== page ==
Simon Wheatcroft is one of 50,000 runners set to compete in the New York City Marathon Sunday, but there’s a small caveat that separates him from the crowd — he’s blind.
The British athlete and motivational speaker, who lost his sight when he was 17, will run the 26.2-mile course guided only by a wearable GPS device that sends pulses giving him specific directions on where to go. The Brooklyn-based company WearWorks is behind the device, and CEO Keith Kirkland tells Inverse not just how the device will help Wheatcroft Sunday, but how it could revolutionize how all people use their devices interact with the environment.
“Ultimately, we guide you towards the direction of open space,” Kirkland says. “The person is constantly able to know what’s around them.”
Wayband — the navigational armband that Wheatcroft will run with — is the company’s first product and is designed for the blind and visually impaired. The device can communicate directions without any visual or audio cues, which is how mainstream navigational tools function.
However, beyond the marathon, Kirkland says this touch-based technology could open doors for ideas and opportunities industries have never thought were possible.
“Visual is really overloaded, but touch is not really explored,” the CEO says. “The whole point is to really expand the human ability to sense our environment.”
It wouldn’t just be blind people would could benefit — WearWorks could help anyone who aren’t in an easy position to look at their phone while they are on the move.
For instance, cyclists on busy streets wouldn’t have to pull out a map application to risk not seeing a car that swerves in front of them. Athletes who cover large geographical areas could focus on looking at the route ahead instead of their phones. Augmented and virtual reality programs could add “tactile feedback” to make their experiences more interactive and theatrical, Kirkland says.
The immediate goal, though, is to help those whose special needs are frequently overlooked by the tech industy. He wants WearWorks to encourage companies to “design with inclusion” and “inspire a generation of designers to make products that are more accessible.”
“If nothing else, we bring an eye to an industry — some call it a niche market — of these people who really have a need for design, that can make people’s lives better,” Kirkland says. “But ultimately, we want to get people off their cell phones and back into the real world.”
The company has spent months fine-tuning the Wayband technology so that the device can communicate to users down to precisely how much they need to turn to go in the right direction. The wristband uses different vibration patterns to indicate different actions and demands. Of the around 500 people with visual impairments who tested the technology, Kirkland says 90 percent of them reported the device accurately pointed them in the right direction, all with vibrations sent through a wearable device.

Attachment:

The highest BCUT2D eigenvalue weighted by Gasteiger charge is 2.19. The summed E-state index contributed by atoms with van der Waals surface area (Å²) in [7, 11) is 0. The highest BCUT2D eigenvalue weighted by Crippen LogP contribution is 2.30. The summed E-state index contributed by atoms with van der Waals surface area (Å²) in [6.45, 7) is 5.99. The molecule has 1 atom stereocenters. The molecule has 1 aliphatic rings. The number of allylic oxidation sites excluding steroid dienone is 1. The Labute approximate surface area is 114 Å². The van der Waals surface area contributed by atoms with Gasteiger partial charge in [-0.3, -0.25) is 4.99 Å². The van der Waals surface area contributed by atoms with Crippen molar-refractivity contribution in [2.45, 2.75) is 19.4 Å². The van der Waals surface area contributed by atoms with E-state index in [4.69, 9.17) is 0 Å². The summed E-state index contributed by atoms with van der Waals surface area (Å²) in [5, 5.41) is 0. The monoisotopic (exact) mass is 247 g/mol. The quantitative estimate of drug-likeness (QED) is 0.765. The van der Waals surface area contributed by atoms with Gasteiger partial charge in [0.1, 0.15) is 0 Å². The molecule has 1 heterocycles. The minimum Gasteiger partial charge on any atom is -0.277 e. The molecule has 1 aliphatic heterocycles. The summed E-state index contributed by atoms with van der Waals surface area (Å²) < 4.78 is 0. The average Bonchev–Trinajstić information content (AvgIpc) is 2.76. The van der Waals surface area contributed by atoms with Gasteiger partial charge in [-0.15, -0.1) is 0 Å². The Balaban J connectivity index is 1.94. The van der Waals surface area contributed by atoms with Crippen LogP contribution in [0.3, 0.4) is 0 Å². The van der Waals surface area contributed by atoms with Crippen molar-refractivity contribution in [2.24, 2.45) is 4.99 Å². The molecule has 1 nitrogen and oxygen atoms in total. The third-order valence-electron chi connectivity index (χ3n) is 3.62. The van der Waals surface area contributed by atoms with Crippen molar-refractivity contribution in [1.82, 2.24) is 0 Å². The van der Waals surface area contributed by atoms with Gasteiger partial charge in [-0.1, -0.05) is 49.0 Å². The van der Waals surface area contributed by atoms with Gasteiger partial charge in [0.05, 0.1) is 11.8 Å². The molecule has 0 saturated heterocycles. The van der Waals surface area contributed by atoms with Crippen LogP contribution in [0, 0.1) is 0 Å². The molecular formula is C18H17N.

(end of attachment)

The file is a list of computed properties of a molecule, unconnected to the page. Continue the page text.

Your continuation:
“With most navigation, when you’re walking into a five way intersection, there’s not enough information to tell you where to go,” Kirkland says. “We have other haptic expression that tells you, ‘Oh, coming up in 20 meters is a right turn.’ With that, you have the confidence to know where to go.”
Wheatcroft, who Kirkland considers the “Michael Jordan of what we’re doing,” has worked with WearWorks to design and test the product for the past six months. Kirkland says the British marathoner tested the first version of the Wayband during the Boston Marathon when it still had a lot of glitches, but that Wheatcroft has stuck with the company because he believes the technology could defy “the impossible”: to let a blind person navigate straight down the street unguided.
“I’m not doing these things just so I can be the first to do this and the first to do that,” Wheatcroft told the UK’s ITV News. “What I’m interested in is making sure this technology exists to help everybody.
WearWorks is planning to release its first round of Waybands as soon as Wheatcroft crosses the finish line at the marathon, Kirkland says. The company will select 100 to 200 applicants who preorder the product, focusing first on keeping the device affordable and available to the visually impaired. But Kirkland says that by November of next year, he expects the Wayband could be available to buy by the general public.